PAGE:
The first edition of the North Sea Jazz Festival took place in 1976 in the Nederlands Congresgebouw in The Hague. Some numbers in those early days: six venues, three hundred artists and about nine thousand visitors. In this very first festival year internationally renowned jazz legends performed, such as Sarah Vaughan, Count Basie, Dizzy Gillespie and Stan Getz, as well as most Dutch avant-garde artists. /---/
North Sea Jazz is the largest indoor music festival in the world, known globally as the event where the past, present and future of jazz are featured within three days. Next to a firm base of jazz many genres will pass by, such as blues, soul, funk, hip hop, world, pop and much more. Next to enjoying top names from around the world, visitors get the chance to discover new favorite artists.


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What artists can learn from McDonalds!


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What in the world do we mean with our headline? Certainly there is nothing artists – great personalities and individualists in many cases – can learn from a fast food chain?

Regardless of how you feel about fast food, or if you are vegan, there are things to actually pick up from McDonalds if you are an artist…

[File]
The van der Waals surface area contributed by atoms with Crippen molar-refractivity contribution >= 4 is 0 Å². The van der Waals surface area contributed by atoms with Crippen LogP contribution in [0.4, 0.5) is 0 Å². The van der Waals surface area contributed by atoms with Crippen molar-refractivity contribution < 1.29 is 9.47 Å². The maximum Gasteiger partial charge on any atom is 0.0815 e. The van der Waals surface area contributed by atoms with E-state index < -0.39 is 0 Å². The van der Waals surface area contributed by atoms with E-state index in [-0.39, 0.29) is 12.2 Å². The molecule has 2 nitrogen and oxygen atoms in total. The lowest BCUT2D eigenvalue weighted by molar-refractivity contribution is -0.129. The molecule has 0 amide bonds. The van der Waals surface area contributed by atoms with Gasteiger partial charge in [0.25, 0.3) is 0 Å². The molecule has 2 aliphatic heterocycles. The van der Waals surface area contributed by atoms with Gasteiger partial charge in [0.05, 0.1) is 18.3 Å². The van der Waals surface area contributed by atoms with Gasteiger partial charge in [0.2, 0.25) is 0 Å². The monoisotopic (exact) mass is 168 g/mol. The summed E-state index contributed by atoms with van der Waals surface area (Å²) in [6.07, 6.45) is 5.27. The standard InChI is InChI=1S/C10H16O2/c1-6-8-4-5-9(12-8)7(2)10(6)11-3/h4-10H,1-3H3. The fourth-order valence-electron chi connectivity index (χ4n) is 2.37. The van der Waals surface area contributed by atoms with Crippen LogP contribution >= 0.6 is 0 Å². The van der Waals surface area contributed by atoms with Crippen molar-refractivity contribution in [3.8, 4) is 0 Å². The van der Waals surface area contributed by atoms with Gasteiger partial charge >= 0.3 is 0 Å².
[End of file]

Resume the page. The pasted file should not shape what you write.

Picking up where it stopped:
There are so many aspects to an artist’s career, and not in the least these days. And guess who is trying to do most of the work involved most of the time? The artist. In the current climate especially. An artist is like an entrepreneur who just got started in this sense – and remains in that start-out position through most of his career – in a lot of cases.  The fresh entrepreneur has to do everything himself. And he probably started his entrepreneurship because he is truly accomplished in something, which is at the core of his longing to be ‘his own’. This is his skill, a skill that made him start a business. So now he is selling this skillfulness of his, which means that he has to do a lot of other chores, and it is likely that performing his skill becomes one of the many chores, and there is a major threat that the fun of devoting himself to his core capacity is at risk. There is a major risk also, that he gets very tired as time passes or even burnt out. A reason why many new businesses fail isn’t that the entrepreneur wasn’t able to sell his expertise or his goods, but that it all becomes too much for that one individual in a way that eventually will make him less brilliant at performing the skill he started the business for in the first place.